The Consumer Electronics Association, CEA, predicts car audio aftermarket sales will be near flat for the next four years as demand for Internet Radio control in car radios, keeps the radio replacement market afloat.
In a slightly brighter forecast for car audio than earlier this year, the CEA said car radios that can control Internet radio (from the radio itself) will see a 75 percent increase this year to 2.1 million units wholesale, up from 1.2 million units in 2012. These radios are also helping to keep the average selling price of car radios afloat. Wholesale ASPs for car radios overall will see a small drop from $83 in 2012 to $80 in $2014.
“The aftermarket is fairly flat. But that is not a bad story…The excitement and innovation taking place in the OEM vehicle sector is inspiring consumers that aren’t in the market for a new car to seek out the same technologies for their existing vehicles,” said CEA’s Steve Koenig.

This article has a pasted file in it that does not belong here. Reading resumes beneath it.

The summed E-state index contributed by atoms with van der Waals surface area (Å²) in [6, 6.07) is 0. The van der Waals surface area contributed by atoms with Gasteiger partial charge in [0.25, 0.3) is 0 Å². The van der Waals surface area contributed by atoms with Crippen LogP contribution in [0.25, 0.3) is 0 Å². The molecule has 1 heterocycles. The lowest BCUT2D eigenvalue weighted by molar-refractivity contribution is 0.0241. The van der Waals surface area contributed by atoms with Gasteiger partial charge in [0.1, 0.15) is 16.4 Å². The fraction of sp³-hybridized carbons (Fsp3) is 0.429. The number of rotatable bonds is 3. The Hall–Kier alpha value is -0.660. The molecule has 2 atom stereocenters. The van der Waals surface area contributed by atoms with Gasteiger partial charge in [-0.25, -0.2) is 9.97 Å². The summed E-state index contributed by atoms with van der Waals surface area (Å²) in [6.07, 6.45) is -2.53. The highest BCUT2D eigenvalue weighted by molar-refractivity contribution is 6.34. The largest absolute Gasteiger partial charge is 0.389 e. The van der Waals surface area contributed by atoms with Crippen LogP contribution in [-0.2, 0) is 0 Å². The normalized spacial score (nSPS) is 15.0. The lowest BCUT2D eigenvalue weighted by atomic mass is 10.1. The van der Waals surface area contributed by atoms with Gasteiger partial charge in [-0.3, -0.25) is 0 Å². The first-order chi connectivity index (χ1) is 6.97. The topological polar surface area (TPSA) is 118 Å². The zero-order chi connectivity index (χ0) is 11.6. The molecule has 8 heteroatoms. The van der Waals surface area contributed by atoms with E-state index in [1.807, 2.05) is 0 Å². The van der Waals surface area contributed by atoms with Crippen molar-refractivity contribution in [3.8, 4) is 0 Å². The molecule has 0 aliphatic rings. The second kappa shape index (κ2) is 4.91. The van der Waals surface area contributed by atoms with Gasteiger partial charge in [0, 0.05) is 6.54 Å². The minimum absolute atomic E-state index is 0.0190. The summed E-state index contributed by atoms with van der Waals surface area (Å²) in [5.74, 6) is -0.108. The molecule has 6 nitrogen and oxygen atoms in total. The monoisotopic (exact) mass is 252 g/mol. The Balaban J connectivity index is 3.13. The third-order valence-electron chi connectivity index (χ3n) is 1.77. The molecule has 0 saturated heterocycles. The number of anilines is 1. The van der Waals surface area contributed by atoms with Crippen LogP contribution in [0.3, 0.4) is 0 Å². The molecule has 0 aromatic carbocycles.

Total car radio wholesale dollar sales will fall somewhat from $502 million in 2012 to $493 million in 2013 and $487 million in 2014. Total car radio wholesale unit volume will remain around 6 million, creeping up to 6.1 million in 2014.
Although the CEA would not reveal long range figures specifically, Koenig said, “The picture is fairly flat through 2014 and then we start to see some small declines in the single digits in volume and revenue between 2015 and 2017.”
Sales of radios, amplifiers and speakers, signal processors, satellite radio and OE integration will total $1.17 billion in 2013 up from $1.16 billion in 2012. By 2017, that figure is forecast at $1.07 billion.
If you add the categories of mobile video and navigation (including portable) and radar detectors, remote start and vehicle security, the total aftermarket weighs in at $2.6 billion wholesale in 2013, dropping to $2.5 billion in 2014. The biggest cause for the decline is portable navigation which will fall 17 percent from $778 million in 2013 to $681 million in 2014.
OEM auto electronics sales are one of the growth spots this year for all of consumer electronics (along with smartphones, tablets, audio soundbars and Bluetooth/Airplay speakers).
OEM electronics will grow from $9.13 billion in 2013 to $11 billion in 2014, predicts the CEA.
The CEA forecast for car audio appears a bit brighter than Strategy Analytics’ forecast through 2020.